As shown in FIG. 5, the portable hand-carried life detecting medical instrument 200 is about the size of a 56-inch electric drill. It includes a cylindrical body portion 201 and a handle202 having a switch 203. A first tubular noise shield 204 and a second tubular noise shield 205 protrude from the body portion 201. The noise shields 204 and 205 have within them response EEG needle electrodes'206 and 207 which are springloaded and are leads to the EEG amplifier 230. The unloading mechanism, i.e., the release mechanism, is operated by the switch 203. When the switch 203 is depressed, the springs are released and the needle electrodes 206 and 207 spring out and pierce the skin of the head of the patient. The needle tubes 204 and 205 are separated, so that one of the needles 206 may be located at the vertex, i.e., center, of the head and the other needle 207 located at the side of the head.

A first cable 208 protrudes from the body portion 201 and has on its end a clamping mechanism which fits over the head of the patient. The clamping mechanism has a loudspeaker 209 which preferably fits over the ear of the patient, and a flash tube 210 which is positioned over the patients eyes. Cable 208 also is connected to a first needle clamp 211 which is adapted to be strapped to the patients leg with its needle piercing his skin. A second needle clamp 212, connected to cable 208, fits over the patients wrist, for example, by strapping the clamp to the wrist, and has its needle piercing his skin. The needle clamps 211 and 212 are adapted to provide mild electrical shocks to the patient, the flash tube 210 is adapted to provide a light flash to the patient, and the loudspeaker 209 is adapted to provide click or other noise to the patient. These various stimulations, namely, the loudspeakers click, the flash tubes light, and the electric shock from the needle clamps, are generated by a stimulator 213 within the body portion 201.

A second cable 220 and a third cable 221 are also connected to the body portion 201. The cable 221 leads to an EKG needle electrode 222. The cable 220 leads to a microphone 223 which fits over the heart of the patient and also to a second EKG needle electrode 224. Electrodes 222 and 224 are leads of the electrocardiograph amplifier 225. A spring 226 loads the clamp 227 which slips over the shoulder of the patient.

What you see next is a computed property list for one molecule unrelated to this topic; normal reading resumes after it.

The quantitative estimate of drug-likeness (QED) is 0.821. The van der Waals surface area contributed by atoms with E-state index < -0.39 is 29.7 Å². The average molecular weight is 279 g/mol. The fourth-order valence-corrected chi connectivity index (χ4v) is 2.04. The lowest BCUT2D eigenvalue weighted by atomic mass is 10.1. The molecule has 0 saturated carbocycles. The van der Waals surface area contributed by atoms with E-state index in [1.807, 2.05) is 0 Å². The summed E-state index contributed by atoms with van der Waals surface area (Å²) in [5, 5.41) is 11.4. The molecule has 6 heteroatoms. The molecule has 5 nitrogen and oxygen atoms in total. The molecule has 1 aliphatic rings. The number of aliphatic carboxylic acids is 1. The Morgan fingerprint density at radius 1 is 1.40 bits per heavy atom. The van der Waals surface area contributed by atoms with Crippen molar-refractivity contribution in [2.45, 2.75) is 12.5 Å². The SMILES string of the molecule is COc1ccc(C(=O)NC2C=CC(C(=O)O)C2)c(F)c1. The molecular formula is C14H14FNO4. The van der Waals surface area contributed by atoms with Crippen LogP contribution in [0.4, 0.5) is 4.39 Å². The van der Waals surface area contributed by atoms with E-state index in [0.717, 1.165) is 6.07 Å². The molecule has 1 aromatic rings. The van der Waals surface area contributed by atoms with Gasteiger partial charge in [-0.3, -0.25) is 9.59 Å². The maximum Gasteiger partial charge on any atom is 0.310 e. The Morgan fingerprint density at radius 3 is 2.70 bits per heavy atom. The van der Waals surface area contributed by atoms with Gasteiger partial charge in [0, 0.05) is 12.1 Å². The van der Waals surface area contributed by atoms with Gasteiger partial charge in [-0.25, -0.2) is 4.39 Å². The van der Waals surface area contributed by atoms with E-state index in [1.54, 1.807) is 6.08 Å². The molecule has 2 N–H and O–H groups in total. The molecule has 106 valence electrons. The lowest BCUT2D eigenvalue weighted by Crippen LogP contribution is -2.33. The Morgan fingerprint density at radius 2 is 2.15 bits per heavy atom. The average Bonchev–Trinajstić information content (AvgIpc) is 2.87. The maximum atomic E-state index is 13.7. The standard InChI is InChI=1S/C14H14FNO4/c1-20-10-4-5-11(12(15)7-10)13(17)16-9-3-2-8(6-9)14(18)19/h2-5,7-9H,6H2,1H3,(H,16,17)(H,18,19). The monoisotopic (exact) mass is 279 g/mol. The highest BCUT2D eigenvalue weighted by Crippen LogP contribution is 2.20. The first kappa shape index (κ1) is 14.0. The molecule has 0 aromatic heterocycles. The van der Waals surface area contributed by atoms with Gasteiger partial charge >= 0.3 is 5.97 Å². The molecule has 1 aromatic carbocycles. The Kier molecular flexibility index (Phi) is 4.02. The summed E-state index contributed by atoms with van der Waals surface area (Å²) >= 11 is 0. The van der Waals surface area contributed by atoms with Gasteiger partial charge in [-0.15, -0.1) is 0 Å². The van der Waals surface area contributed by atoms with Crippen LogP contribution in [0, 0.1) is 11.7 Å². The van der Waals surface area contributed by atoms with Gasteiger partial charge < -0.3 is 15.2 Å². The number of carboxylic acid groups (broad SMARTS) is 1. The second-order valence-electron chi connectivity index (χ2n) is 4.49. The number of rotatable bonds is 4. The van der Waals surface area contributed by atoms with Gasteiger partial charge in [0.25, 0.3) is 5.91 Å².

As shown in FIG. 7, the stimulator 213 is triggered by the switch 203 to provide stimulations at the predetermined rate of 2 per second, although other rates may be utilized. The stimulator receives its timing pulse from alternate outputs of the timer 214, which is connected by line 215 to provide the timing trigger pulse and polarity switching pulses to the one-word average response computer 216, the details of which are described subsequently.

The needles 206 and 207 are the leads to the electroencephalograph amplifier 230 (EEG). The EEG 230 is connected to a microvolt'(MCV) amplitude detector 231 which measures the average peak-to-peak voltage over a short time period, for example, one-tenth of a second. If the average peak-to-peak voltage over that time period is above 2 mc.v. the green light 232 will light. Conversely, if it is below 2 mc.v., the red light will become lit. The 2 mc.v. level has been selected because it is in accordance with the definition of death as proposed by the International EEG Society. If the red light is lit and stays lit, and if the other signs of life as determinedby the instrument are also negative, then the patient is dead. However, even if the other signs of life are negative and the green light 232 is on, then it cannot be assumed that the patient is dead.

The EEG amplifier 230 is also connected to the oneword average response computer 216 and the oneword average response computer 216 is connected to the up-down counter 217. If the output of the up-down counter 217 is negative, then the red light 218 will be lit. Conversely, if the output is positive, the green light 219 will be lit.